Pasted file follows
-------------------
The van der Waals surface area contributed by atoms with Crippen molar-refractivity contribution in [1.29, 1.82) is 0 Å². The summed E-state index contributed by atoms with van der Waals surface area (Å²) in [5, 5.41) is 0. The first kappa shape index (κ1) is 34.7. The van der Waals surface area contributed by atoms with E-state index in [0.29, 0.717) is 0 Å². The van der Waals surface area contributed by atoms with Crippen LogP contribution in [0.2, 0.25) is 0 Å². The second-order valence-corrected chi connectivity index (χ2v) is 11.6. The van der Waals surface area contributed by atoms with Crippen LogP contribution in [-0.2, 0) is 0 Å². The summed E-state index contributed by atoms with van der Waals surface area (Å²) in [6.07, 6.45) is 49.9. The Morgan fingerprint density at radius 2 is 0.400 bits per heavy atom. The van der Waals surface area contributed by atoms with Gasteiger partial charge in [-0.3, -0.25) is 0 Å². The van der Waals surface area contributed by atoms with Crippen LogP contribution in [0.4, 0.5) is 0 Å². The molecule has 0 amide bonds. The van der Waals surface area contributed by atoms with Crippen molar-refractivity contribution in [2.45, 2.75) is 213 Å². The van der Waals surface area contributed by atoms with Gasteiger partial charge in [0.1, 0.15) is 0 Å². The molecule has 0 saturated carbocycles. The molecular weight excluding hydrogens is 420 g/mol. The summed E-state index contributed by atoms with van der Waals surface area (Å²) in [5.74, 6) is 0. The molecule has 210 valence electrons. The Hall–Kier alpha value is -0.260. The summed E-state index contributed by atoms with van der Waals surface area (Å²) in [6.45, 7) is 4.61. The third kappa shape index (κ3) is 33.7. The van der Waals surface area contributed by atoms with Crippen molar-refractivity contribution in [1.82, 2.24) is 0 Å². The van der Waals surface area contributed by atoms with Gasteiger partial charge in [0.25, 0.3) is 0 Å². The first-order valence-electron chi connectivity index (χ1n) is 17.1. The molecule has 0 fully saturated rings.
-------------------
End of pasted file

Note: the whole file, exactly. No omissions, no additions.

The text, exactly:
The van der Waals surface area contributed by atoms with Crippen molar-refractivity contribution in [1.29, 1.82) is 0 Å². The summed E-state index contributed by atoms with van der Waals surface area (Å²) in [5, 5.41) is 0. The first kappa shape index (κ1) is 34.7. The van der Waals surface area contributed by atoms with E-state index in [0.29, 0.717) is 0 Å². The van der Waals surface area contributed by atoms with Crippen LogP contribution in [0.2, 0.25) is 0 Å². The second-order valence-corrected chi connectivity index (χ2v) is 11.6. The van der Waals surface area contributed by atoms with Crippen LogP contribution in [-0.2, 0) is 0 Å². The summed E-state index contributed by atoms with van der Waals surface area (Å²) in [6.07, 6.45) is 49.9. The Morgan fingerprint density at radius 2 is 0.400 bits per heavy atom. The van der Waals surface area contributed by atoms with Gasteiger partial charge in [-0.3, -0.25) is 0 Å². The van der Waals surface area contributed by atoms with Crippen LogP contribution in [0.4, 0.5) is 0 Å². The molecule has 0 amide bonds. The van der Waals surface area contributed by atoms with Crippen molar-refractivity contribution in [2.45, 2.75) is 213 Å². The van der Waals surface area contributed by atoms with Gasteiger partial charge in [0.1, 0.15) is 0 Å². The molecule has 0 saturated carbocycles. The molecular weight excluding hydrogens is 420 g/mol. The summed E-state index contributed by atoms with van der Waals surface area (Å²) in [5.74, 6) is 0. The molecule has 210 valence electrons. The Hall–Kier alpha value is -0.260. The summed E-state index contributed by atoms with van der Waals surface area (Å²) in [6.45, 7) is 4.61. The third kappa shape index (κ3) is 33.7. The van der Waals surface area contributed by atoms with Crippen molar-refractivity contribution in [1.82, 2.24) is 0 Å². The van der Waals surface area contributed by atoms with Gasteiger partial charge in [0.25, 0.3) is 0 Å². The first-order valence-electron chi connectivity index (χ1n) is 17.1. The molecule has 0 fully saturated rings.